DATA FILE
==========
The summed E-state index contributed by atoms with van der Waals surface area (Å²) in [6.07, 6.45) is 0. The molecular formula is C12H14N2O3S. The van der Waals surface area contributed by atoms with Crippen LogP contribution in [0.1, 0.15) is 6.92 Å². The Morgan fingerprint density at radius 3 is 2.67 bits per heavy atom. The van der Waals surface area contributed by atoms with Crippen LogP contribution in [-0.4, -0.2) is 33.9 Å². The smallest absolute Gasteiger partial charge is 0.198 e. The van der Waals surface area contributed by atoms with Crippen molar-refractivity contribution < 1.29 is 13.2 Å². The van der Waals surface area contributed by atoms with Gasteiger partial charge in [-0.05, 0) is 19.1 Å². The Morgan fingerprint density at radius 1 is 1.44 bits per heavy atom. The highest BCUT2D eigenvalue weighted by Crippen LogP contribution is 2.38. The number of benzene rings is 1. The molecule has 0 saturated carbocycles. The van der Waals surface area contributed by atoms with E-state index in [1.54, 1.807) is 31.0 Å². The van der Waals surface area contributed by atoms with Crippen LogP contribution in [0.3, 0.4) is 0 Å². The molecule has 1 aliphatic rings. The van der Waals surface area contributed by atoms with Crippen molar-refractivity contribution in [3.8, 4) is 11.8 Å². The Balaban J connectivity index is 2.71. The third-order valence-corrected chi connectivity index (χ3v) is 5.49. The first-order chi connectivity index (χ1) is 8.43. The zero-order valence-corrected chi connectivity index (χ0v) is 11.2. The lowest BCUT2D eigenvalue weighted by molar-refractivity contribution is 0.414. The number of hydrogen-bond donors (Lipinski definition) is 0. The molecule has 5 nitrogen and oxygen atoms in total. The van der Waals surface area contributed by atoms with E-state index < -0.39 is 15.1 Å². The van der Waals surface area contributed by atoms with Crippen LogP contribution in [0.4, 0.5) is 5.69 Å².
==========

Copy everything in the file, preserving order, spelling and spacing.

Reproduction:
The summed E-state index contributed by atoms with van der Waals surface area (Å²) in [6.07, 6.45) is 0. The molecular formula is C12H14N2O3S. The van der Waals surface area contributed by atoms with Crippen LogP contribution in [0.1, 0.15) is 6.92 Å². The Morgan fingerprint density at radius 3 is 2.67 bits per heavy atom. The van der Waals surface area contributed by atoms with Crippen LogP contribution in [-0.4, -0.2) is 33.9 Å². The smallest absolute Gasteiger partial charge is 0.198 e. The van der Waals surface area contributed by atoms with Crippen molar-refractivity contribution < 1.29 is 13.2 Å². The van der Waals surface area contributed by atoms with Gasteiger partial charge in [-0.05, 0) is 19.1 Å². The Morgan fingerprint density at radius 1 is 1.44 bits per heavy atom. The highest BCUT2D eigenvalue weighted by Crippen LogP contribution is 2.38. The number of benzene rings is 1. The molecule has 0 saturated carbocycles. The van der Waals surface area contributed by atoms with E-state index in [1.54, 1.807) is 31.0 Å². The van der Waals surface area contributed by atoms with Crippen LogP contribution in [0.3, 0.4) is 0 Å². The molecule has 1 aliphatic rings. The van der Waals surface area contributed by atoms with Crippen molar-refractivity contribution in [3.8, 4) is 11.8 Å². The Balaban J connectivity index is 2.71. The third-order valence-corrected chi connectivity index (χ3v) is 5.49. The first-order chi connectivity index (χ1) is 8.43. The zero-order valence-corrected chi connectivity index (χ0v) is 11.2. The lowest BCUT2D eigenvalue weighted by molar-refractivity contribution is 0.414. The number of hydrogen-bond donors (Lipinski definition) is 0. The molecule has 5 nitrogen and oxygen atoms in total. The van der Waals surface area contributed by atoms with E-state index < -0.39 is 15.1 Å². The van der Waals surface area contributed by atoms with Crippen LogP contribution in [0.4, 0.5) is 5.69 Å².